Tag: son of god

Jesus enters Jerusalem as King

Jesus enters Jerusalem as King

Luke 19:28-40

This is it, there is no denying it now. We are much into the traditional Easter story instead of the Christmas one now. This is where things get less pretty, and more intense, full on and emotional…

Christmas is an exciting, fun time for myself and many others, full of great food, presents, laughter, joy and love. It’s easy to get distracted and forget the reason we are even celebrating is because a baby was born. Not just any baby though, the Son of God!

This passage in Luke 19 reminds us that not only should we be remembering and celebrating the moment Jesus was born, but also the moments after that in which He went into Jerusalem, got arrested and died on a cross, knowing that it was required in order that we might be able to live with Him in eternity.

Death and pain are not things we like to think about at this time of year, but this one was special. He didn’t stay dead, He rose from the dead later on, proving who He was and what He was born to do.

As Jesus enters Jerusalem, His followers shouted out, praising Him for what He had done, and even laying down their coats and leaves to make a path for Him (and the donkey He was on) to ride across. If you know the Easter story, you will know that these cries of Hosanna soon changed to be boos of hate.

It can be easy to love Jesus when things are going well and we are surrounded by happy people and good things but when things in life are challenging, Christmas is over and we go back into the ‘real’ world, are we still celebrating Jesus the King? Do we continue to worship Him when He is no longer a baby? Do we lift our voices or hands and give thanks to Him when the cross feels far too heavy for us and life isn’t all tinsel and bells and glitter?

I wonder how many of the people present on this day in Jerusalem, who seemed committed to worshipping and praising Jesus, continued supporting and loving Him when the crowds had to choose between Him and a murderer? How many of them still saw Him as their Lord and Saviour when He died on the cross? How and why would our God allow His Son to die a death like that? Surely it can’t really be Him!?

When Christmas is done, are you still going to be there beside Jesus when life is rough? Or are you only there for the good parts, the celebration? It’s a challenge for us all to make sure we don’t get life get in the way of recognising Jesus in everything and not giving up on Him when things don’t pan out the way we want.

Who’s who?

Who’s who?

Luke 7:18-35

This passage is not short nor simple. There are alot of topics covered in a short period of time, and it can be hard to make sense of what is going on. Other than when he baptises Jesus, this is the only passage dedicated to John. We are told in the first chapter of the book that he was born to start the work Jesus would complete but now, John is unsure if Jesus really is the Lord, and sends people out to find out the truth (in Matthew’s book, we find out this is because he was in prison and couldn’t go alone).

  1. What do you think has happened to make John start doubting Jesus’ authority, position and power?
  2. When John’s disciples have left, Jesus flips the question they asked him on its head, asking those around Him who they think John is. Why do you think He did this?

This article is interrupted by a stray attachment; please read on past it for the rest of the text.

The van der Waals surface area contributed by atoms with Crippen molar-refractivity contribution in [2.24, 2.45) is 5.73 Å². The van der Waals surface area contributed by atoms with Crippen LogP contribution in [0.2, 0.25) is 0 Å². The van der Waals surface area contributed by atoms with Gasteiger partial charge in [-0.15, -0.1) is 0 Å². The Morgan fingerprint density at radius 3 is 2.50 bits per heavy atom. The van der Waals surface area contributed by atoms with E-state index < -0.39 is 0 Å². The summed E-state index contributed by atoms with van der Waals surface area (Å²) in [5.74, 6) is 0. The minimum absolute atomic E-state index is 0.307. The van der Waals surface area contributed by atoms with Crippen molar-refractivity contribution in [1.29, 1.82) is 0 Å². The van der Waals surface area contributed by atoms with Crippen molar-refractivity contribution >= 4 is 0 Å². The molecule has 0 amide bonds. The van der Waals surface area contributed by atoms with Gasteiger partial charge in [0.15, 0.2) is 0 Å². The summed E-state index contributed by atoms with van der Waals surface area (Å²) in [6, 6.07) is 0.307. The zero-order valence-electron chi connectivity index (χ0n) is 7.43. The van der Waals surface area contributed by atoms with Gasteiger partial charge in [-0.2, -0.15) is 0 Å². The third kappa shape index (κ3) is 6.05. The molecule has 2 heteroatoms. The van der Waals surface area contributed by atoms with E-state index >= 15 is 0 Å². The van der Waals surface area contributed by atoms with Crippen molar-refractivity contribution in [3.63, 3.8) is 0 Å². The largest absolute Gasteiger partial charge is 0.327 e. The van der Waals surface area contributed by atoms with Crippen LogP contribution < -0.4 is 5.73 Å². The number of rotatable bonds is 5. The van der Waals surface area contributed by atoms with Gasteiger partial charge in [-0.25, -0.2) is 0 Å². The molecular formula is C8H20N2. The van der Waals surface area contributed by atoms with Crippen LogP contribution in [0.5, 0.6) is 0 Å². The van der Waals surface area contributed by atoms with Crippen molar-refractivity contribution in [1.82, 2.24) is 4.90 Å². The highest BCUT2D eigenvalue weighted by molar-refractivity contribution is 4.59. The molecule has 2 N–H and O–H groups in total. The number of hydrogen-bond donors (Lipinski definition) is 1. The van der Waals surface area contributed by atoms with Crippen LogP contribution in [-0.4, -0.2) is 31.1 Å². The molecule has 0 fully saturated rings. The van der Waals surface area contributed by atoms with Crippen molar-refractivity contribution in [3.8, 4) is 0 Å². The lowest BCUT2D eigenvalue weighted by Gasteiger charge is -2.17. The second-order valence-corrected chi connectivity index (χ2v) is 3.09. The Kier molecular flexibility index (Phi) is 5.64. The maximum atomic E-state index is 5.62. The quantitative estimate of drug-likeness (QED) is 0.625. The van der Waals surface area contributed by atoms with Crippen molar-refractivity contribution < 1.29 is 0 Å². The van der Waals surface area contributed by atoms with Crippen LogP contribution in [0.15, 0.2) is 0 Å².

3. The passage finishes one with one line –”But wisdom is proved to be right by what it does.” What does this mean and what does it have to do with the previous conversations?
The Family Tree

The Family Tree

Luke 3:23-38

Genealogies, family trees, names, names and more names. I have always struggled with the parts of the bible where a chapter is just a list of names and doesn’t seem to contain any life application for us today. This one, however, is different. That is not to say that other genealogies in the bible do not contain anything useful (because they do when you dig deeper), but this one is special because it shows us how many seemingly unimportant people, were used by God and eventually became part of the family of His son, Jesus.

One of the most interesting observations I noticed whilst reading this passage was in the last line of the family tree, the very first person in Jesus’ ancestry, Adam. We just know him as Adam, but in this text, he is described as ‘son of God’. When we hear the words, Son of God, we think of Jesus, but physically, we can assume that Adam is more God than Jesus, although as we don’t know where the other half of His DNA came from, this can only be an assumption!

I guess Adam had to be included in this, being the first human, he got a free pass into this family tree but Luke/ God didn’t have to include it here. I love watching ancestry programmes such as ‘Who do you think you are?’ in which celebrities trace back along their family tree and discover members of the family they never existed! Sometimes, these people are royalty, sometimes, simple bakers or weavers, but occasionally, there will be one family member who is a criminal, and the celebrities show shame when they realise they are related to this person. I don’t think there are many people that millions people can fairly blame for making their lives difficult, but Adam is certainly one of them. He and Eve caused us to be separated from God, they brought age expectancy down, caused us pain when child bearing and made it impossible for us to ever see the garden as beautiful as they did! Yet, despite all this, Adam is not only included in the Jesus’ family tree in the book of Luke, but he is referred to as the son of God – no shame or resentment at all!